2/13/14 – This guest post is written by current GSSE MBA Candidate Katie Bessert. Katie is starting an impact investing fund that focuses on the water industry.
“We all stand for something, and my bias is to do things that also promote the benefits of markets and incentive structures, and if we can align those, that’s the low-hanging fruit.” — Lloyd Blankfein, Goldman Sachs, CEO
Impact investing has been around for hundreds of years, but because the media has inundated us with images of glaciers disappearing, distended bellies on babies, and sewage-filled gutters we have been guided towards these popular causes in our charitable giving. Last year the U.S. alone donated roughly $316.28 million to charitable organizations. You know why? Because throwing money at things that make us sad makes us feel better, simple as that! After seeing Harry Styles or Charlize Theron tweet about a national disaster, we text in our $10 donations and feel like we made a difference. I hate to be the bearer of bad news, but, that’s not working.
So – what does work? There are currently 1,426 billionaires on the planet managing $5.4 trillion in assets. These people didn’t acquire this audacious amount of money because they blindly threw their earnings at things that made them “feel better”. There is sound and quantifiable reasoning behind their investments which include measuring risk, growth and opportunity. These practices need to cross over into the philanthropic world if any real change is to occur.
The good news is that this paradigm shift is beginning to happen. Organizations are now realizing that financial sustainability within a social or environmental business is imperative in order to have a real impact. With the growing popularity of micro-loan institutions like the Grameen Bank, people are becoming aware that individuals in developing nations are solutions unto themselves and not just the passive beneficiaries of celebrity endorsed charities. The big hitters like Goldman Sachs and Morgan Stanley are responding to this psychographic shift by offering, and engaging in, investments that promise positive social impact as well as financial returns. The World Bank has even gotten in on the game with a Development Marketplace which funds different social enterprises around the world. A company, no matter how good the intentions or how exquisitely idealistic the motivations, creates zero impact once bankrupt. A donation to an organization that delivers a glitzy solution – without engaging the community that it affects – disappears as soon as cameras are gone. After the twitter feed has died down, and the funding has dried up, more often than not all that remains is an inoperable water pump and a tax write off.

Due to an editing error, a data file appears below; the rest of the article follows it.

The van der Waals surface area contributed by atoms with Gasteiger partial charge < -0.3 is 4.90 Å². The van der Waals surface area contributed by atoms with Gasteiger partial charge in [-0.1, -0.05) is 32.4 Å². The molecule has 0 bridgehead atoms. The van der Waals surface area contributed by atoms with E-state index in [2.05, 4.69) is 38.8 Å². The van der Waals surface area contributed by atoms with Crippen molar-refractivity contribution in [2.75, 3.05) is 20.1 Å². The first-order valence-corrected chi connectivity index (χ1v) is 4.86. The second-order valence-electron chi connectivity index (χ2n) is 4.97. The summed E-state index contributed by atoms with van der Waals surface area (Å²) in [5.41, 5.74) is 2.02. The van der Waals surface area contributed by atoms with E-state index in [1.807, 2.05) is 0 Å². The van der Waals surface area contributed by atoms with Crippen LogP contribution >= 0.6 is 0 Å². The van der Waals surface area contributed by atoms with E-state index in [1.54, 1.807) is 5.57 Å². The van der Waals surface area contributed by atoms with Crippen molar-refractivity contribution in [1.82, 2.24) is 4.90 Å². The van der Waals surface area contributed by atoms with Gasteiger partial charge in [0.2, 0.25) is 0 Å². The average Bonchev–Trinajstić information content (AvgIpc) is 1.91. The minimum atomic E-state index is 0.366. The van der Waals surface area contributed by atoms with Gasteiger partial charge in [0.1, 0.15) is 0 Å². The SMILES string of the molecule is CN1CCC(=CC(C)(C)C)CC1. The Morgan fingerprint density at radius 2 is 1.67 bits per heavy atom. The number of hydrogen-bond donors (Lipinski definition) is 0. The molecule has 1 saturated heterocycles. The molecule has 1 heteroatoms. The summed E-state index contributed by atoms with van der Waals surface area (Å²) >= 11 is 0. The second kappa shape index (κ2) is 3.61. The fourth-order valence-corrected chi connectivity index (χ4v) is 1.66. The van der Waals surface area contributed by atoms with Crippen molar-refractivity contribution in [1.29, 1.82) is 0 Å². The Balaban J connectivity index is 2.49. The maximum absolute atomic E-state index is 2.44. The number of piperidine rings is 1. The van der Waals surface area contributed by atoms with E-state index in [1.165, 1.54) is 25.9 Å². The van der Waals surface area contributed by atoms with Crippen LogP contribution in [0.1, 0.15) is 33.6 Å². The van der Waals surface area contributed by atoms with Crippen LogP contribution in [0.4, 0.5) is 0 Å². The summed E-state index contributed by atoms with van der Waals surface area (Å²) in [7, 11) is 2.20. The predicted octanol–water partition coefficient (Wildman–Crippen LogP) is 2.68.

And yet there is another way!
Business can create change the way capitalism creates wealth. There are new analytical devices, like B Analytics, which uses proven metrics to evaluate businesses based on multiple impact variables. Impact returns can therefore be measured and reported alongside financial returns. There are also tools to mitigate potential risk, like the psychometric application from Entrepreneurial Finance Lab which evaluates high-potential, low-risk individuals and businesses and “measures credit risk without depending on business plans, credit history or collateral.” These tools make it possible to identify innovative local solutions that affectively address issues with the goal of financial sustainability.
If this notion seems a little farfetched, please refer to Aavishkaar India Micro Venture Capital Fund. Aavishkaar is one of the most successful impact investing firms in the world managing over $94 million in assets. They have managed to foster businesses with an intrinsically connected focus on commercial and developmental success while managing to deliver an average of 13% internal rate of return to investors. They have never accepted a grant and have grown every year since 2001.
What needs to happen now is for people to stop throwing their money at gimmicks like Jay-Z and his magical merry-go-round water pump. Instead, financial institutions need to get people on the ground in developing countries to measure attractive businesses that address social needs. Philanthropists need to reassume their roles as investors and realize that the same principles used to create their wealth should be used in evaluating lasting social impact. Financial returns and social benefits are not mutually exclusive and the sooner that we can shift away from donating money because Katy Perry told us to, toward investing money into the brilliant minds and practices of the people themselves, the better off we will be. The solution already exists, and she is out there waiting for your investment.